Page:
Radio Drama

The Start of Radio Drama in Egypt

~~The radio drama that we know today did not exist in Egypt or the Middle East before Youssef Ezeddin Eassa. The radio invention was first introduced to Egypt in 1934. In other parts of the Middle East, countries were still not ready for such modern technology. Moreover, in some Arab countries it was rejected and considered as some kind of an anti-religious invention. The fact that the radio was a speaking object, was compared to the atheist worshiping of stones in the past and was thus considered in some parts of the Middle East to be against religion. On the other hand, Egypt, a cosmopolitan country back then, was the most enlightened country in the Middle East. It already had a prestigious university launched in 1908, and even one of the greatest movie making industries which started in 1927, together with a selection of civilized and liberal minds moving with their country towards modernity. Egypt was also occupied by Britain and the Radio Station was established there by the British Government. The Radio Corporation was run by the British at that time, and radio announcers were carefully selected Egyptians of high intellectual backgrounds. There were programs, songs and music, the news of course and some amateurish attempts of drama beginning in the field. The radio authorities were always looking for good writers in order to establish Egyptian radio drama of fine quality, but actually the Egyptian writers back then shrunk from writing for that field, preferring to take no risks with such a modern “toy” and preferred the old fashioned and conventional forms of writings; books, plays or magazine instalments. They were unable to see any connection between a modern work of technology and the writing of fiction.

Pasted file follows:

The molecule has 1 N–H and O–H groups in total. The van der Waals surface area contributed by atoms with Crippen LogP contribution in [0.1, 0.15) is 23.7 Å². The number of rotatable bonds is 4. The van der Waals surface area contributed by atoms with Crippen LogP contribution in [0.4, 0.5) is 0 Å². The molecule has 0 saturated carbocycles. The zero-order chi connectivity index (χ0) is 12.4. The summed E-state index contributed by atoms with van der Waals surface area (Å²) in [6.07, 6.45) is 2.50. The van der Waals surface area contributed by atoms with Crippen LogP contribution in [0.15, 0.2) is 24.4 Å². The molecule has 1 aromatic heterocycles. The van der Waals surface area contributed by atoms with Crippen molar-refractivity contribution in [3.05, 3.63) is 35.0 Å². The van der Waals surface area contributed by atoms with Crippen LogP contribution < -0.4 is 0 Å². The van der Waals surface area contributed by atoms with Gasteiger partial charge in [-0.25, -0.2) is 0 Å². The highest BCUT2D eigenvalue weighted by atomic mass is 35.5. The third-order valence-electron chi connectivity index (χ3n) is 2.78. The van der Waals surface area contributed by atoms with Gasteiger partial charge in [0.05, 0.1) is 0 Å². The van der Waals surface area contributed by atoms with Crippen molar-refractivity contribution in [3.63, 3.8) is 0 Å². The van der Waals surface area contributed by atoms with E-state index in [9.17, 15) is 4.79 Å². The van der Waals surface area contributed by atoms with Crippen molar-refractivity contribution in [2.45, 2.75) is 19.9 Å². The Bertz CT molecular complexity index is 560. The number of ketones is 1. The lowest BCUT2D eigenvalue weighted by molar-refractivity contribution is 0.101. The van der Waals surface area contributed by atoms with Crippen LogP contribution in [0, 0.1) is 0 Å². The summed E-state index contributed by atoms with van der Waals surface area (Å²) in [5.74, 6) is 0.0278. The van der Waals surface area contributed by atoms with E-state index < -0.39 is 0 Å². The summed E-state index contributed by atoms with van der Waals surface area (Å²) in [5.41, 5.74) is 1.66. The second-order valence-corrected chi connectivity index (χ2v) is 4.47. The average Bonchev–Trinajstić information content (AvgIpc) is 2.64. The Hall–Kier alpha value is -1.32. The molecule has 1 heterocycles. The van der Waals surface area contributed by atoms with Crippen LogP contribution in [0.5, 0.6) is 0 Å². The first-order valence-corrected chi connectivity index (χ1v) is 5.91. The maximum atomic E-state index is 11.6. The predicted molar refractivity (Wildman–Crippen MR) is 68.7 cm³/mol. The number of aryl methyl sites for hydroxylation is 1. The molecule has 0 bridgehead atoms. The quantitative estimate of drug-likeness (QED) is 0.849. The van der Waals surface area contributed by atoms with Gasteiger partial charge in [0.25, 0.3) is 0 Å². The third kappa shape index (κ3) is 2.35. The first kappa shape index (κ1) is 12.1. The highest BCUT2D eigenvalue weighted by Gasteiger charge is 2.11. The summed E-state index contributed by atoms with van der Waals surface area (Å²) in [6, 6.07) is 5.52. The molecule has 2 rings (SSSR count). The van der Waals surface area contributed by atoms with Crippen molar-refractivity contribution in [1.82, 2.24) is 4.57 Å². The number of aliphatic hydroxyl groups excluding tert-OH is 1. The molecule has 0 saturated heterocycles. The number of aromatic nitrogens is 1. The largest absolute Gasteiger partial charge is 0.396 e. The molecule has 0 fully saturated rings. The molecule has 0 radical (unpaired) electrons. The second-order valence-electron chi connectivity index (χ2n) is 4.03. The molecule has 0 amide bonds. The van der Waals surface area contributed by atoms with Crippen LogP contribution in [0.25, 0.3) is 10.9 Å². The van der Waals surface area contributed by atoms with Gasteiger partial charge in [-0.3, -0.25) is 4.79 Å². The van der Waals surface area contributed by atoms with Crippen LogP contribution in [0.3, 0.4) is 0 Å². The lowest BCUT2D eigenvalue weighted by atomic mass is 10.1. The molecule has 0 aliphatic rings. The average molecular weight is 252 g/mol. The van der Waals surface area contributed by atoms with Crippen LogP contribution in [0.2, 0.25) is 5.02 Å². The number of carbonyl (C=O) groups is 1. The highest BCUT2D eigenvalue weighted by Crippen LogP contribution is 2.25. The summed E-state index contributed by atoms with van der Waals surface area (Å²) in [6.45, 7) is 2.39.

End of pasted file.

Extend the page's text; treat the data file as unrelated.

Eassa’s Contribution to Radio Drama

Serious radio drama only started with Youssef Ezeddin Eassa when his play ‘The Wheel of Days’ was broadcast in 1940. He is considered a pioneer and a modernist for his courage to break old-fashioned concepts; spotting a connection between modern technology and writing, and for generously giving his talent to radio drama, enriching it with almost 400 pieces which were regarded by critics to be literary masterpieces.

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